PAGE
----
Originally published on Dec. 28, 1979
What I like best about The Texas Observer is that it is the most unpolluted institution in Texas. John Dewey once mentioned that one of his favorite quotations was “Every government needs a minister of irritance.” The Texas Observer has fulfilled that need for many years in Texas, and what I hope is that it will continue to do so in the years to come.
As one who has been deeply involved with the paper, I love it because I can’t tell anybody on the Observer what to do or say. This makes me know positively that no one else can. That’s why I am so supportive and shall continue to be in the future.
I think in many ways the Observer is more perceptive about the true feelings of Texans than most politicians and certainly most newspapers. We are not a conservative, myopic people. There is a certain indigenous commitment to independence that could be intelligently channeled with the proper leadership.
The elimination of the small farmer and the small businessman in our state, an appalling sight, will erode this wonderful spirit of independence.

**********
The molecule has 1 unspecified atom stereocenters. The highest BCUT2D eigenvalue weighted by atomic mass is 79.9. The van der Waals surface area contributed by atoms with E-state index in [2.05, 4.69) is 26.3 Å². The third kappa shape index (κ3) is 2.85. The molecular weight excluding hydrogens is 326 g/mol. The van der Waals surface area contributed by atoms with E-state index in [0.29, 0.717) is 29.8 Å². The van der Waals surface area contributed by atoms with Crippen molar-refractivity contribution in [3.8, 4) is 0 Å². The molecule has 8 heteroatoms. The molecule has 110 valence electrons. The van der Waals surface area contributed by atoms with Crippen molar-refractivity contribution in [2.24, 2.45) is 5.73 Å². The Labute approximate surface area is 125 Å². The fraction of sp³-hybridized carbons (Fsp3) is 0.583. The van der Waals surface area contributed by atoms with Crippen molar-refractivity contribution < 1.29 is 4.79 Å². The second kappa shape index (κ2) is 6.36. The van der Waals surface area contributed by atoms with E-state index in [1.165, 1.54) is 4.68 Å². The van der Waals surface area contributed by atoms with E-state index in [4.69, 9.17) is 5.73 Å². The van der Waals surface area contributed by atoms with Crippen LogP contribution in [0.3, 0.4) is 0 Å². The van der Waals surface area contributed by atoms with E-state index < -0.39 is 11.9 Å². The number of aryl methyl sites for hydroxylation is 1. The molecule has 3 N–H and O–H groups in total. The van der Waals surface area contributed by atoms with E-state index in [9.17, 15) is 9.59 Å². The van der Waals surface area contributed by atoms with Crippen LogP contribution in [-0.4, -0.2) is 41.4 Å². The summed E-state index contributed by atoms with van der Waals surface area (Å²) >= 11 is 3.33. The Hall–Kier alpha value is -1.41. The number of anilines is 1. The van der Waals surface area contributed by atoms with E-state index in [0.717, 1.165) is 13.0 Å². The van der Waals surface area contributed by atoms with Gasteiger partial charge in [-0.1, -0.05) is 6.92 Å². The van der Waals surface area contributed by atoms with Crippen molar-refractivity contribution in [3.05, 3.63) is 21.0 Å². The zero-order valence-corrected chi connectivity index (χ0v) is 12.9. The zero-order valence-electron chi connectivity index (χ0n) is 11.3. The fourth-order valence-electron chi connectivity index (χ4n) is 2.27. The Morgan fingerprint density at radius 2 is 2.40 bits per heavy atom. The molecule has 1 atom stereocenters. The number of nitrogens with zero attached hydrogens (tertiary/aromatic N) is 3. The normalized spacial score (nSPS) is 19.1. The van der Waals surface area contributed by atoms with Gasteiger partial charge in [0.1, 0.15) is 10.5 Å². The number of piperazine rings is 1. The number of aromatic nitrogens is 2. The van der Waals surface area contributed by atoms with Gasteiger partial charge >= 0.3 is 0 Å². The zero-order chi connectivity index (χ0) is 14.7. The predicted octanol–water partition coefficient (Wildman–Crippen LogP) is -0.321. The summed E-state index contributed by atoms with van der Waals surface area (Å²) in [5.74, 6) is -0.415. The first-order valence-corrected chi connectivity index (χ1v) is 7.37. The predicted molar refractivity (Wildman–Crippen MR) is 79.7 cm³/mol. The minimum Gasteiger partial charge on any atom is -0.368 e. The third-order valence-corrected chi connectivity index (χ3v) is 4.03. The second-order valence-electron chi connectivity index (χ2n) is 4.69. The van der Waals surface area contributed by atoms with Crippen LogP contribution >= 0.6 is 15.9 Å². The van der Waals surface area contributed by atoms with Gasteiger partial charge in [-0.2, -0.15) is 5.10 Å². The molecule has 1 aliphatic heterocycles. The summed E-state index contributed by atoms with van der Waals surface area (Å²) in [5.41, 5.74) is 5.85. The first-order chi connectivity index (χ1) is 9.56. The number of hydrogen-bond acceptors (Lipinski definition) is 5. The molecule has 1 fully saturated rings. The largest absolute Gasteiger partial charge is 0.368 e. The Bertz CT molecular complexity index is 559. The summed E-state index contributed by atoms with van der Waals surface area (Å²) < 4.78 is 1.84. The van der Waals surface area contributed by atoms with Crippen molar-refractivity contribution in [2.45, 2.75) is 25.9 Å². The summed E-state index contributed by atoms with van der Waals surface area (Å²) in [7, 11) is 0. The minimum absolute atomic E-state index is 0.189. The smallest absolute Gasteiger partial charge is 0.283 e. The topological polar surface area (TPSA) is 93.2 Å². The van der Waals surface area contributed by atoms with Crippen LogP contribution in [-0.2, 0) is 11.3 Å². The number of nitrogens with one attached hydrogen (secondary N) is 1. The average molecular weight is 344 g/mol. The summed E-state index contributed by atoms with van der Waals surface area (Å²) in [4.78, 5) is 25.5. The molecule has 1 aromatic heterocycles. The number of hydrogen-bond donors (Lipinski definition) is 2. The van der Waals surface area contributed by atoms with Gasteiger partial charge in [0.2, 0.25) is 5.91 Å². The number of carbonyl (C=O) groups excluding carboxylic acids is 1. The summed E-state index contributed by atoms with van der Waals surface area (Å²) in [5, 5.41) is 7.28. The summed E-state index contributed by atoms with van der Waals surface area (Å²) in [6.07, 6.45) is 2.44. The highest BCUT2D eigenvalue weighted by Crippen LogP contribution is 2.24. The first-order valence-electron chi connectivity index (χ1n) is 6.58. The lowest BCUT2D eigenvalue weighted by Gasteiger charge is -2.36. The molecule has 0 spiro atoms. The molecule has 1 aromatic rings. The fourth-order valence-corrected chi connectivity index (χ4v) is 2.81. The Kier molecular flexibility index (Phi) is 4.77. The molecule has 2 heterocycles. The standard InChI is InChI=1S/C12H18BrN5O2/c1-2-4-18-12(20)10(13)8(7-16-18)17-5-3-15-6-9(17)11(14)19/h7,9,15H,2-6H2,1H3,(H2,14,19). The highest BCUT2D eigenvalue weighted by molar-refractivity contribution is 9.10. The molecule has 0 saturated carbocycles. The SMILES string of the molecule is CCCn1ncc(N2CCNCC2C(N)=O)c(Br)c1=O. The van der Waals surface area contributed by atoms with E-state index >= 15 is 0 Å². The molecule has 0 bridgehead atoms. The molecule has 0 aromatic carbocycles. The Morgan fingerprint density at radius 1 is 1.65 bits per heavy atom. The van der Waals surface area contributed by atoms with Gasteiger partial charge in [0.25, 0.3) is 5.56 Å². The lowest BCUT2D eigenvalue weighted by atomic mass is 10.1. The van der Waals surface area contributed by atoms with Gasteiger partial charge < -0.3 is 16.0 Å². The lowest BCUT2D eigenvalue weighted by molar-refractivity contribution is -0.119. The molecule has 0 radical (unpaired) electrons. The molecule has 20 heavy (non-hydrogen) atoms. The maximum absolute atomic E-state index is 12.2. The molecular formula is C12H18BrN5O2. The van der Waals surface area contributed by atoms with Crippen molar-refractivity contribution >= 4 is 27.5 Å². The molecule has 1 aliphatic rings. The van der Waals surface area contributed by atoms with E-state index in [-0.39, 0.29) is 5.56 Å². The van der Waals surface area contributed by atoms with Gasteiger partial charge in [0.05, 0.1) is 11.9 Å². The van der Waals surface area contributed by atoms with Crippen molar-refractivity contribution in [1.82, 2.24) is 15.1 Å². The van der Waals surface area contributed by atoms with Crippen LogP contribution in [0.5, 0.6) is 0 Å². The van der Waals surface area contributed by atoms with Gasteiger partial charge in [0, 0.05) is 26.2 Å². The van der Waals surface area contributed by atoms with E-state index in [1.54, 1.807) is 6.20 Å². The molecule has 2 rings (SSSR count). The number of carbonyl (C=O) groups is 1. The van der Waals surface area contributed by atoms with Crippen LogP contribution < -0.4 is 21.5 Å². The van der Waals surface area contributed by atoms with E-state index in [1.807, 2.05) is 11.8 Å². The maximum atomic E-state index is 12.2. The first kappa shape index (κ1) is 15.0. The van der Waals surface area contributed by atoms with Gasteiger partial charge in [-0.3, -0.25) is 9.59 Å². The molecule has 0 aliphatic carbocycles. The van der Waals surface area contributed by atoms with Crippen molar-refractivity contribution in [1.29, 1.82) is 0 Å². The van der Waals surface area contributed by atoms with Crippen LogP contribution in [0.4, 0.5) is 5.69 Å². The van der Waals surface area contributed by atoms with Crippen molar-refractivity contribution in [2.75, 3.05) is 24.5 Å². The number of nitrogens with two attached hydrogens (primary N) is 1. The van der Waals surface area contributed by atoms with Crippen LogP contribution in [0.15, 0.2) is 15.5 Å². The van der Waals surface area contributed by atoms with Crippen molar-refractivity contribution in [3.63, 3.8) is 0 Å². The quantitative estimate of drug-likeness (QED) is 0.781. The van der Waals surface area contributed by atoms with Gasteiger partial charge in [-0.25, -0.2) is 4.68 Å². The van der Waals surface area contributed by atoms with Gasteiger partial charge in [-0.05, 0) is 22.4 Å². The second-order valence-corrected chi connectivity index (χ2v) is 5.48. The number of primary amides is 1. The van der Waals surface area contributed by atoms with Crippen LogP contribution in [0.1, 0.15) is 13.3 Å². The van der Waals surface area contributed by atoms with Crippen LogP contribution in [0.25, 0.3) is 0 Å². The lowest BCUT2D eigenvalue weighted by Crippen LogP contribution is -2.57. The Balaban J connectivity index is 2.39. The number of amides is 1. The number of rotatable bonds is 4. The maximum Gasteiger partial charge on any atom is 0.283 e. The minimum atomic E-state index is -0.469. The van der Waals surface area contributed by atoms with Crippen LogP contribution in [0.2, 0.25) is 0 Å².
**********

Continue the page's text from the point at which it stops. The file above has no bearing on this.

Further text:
If I had to select the thing I like best about the Observer, it is its ability to point out corruption and smile, and to witness the tremendous accumulation of power in fewer and fewer hands and tremble. The Observer knows that it is easier to ferret out corruption than to contain power. You can recover from the former, but the latter portends the extinction of a free society.
I hope that the Observer will continue to lash out at the power grabs that make us less and less free. Yes, I hope that is what its primary thrust will be in the years to come.
In lieu of flowers, the family has generously requested that donations be made to The Texas Observer, or to the Rapoport Scholars Program at the University of Texas.